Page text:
Today’s San Jose Mercury News included an interesting Q&A with Mark Cullen, MD, professor of medicine at Stanford, about how job stress can affect your health. In the interview, Cullen discussed the contributing factors to occupational stress, how it can impact a person physically and how stress in the workplace has changed over the past few decades.
On the topic of reducing job-related stress, he said:
There are two totally different components – individual and societal. I think the unrest in our society is not just due to unemployment, but also to the vast insecurity about work and its future. As terrible as the Great Recession was, in which 8 to 10 million people lost their jobs, 200,000 million people got nervous, real nervous. So the biggest question is, how do we return to some civil society in which people have security that there will be work, and they can be productive?
But, individually, the biggest step most people can take is to become their own advocates. To do their own job analysis and to think about what parts of their job — the demands, the control over their job and the rewards — are amenable to change. For example, people who have trouble sleeping should give some thought to ways in which they can protect their sleep, even if they can’t change some aspects of their work. Or you can decide that after 8 p.m. at night, your computer is staying off and people in your environment will learn that if they need you in an emergency, there’s always the telephone. Many of us can exercise more control and leverage over our work than we realize. If people dissect these components of their job, many people can actually make the current situation much more compatible with day-to-day good health.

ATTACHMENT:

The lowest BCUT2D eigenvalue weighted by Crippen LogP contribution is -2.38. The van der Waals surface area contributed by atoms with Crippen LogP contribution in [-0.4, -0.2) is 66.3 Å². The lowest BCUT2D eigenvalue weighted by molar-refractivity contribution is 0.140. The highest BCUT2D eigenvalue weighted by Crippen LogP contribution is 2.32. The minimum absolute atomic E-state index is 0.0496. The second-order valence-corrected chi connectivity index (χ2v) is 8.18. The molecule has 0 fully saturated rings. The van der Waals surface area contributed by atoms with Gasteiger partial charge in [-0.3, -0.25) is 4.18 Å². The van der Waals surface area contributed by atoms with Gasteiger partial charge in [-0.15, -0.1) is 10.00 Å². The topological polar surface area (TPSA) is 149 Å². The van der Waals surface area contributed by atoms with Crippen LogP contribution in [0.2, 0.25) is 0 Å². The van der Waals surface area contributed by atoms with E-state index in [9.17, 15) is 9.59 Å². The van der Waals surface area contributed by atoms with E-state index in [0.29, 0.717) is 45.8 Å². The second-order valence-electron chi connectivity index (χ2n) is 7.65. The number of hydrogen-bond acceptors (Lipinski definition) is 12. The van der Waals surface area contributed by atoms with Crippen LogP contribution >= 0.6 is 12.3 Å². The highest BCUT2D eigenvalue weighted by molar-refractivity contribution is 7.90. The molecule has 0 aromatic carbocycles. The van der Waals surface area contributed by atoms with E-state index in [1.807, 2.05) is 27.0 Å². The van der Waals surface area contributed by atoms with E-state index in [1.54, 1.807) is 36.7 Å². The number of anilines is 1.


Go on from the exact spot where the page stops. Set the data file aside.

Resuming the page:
The full Q&A is worth a read.
Previously: The health benefits of compassion and tips for dealing with unpleasant people, interactions, How work stress affects wellness, health-care costs, Robert Sapolsky discusses stress physiology, Can stress increase risk of neurodegenerative diseases?, No surprise here: Anger and stress are bad for your health, Robert Sapolsky on stress and your health and New year, new (less stressed) you
Photo by Mike Hoff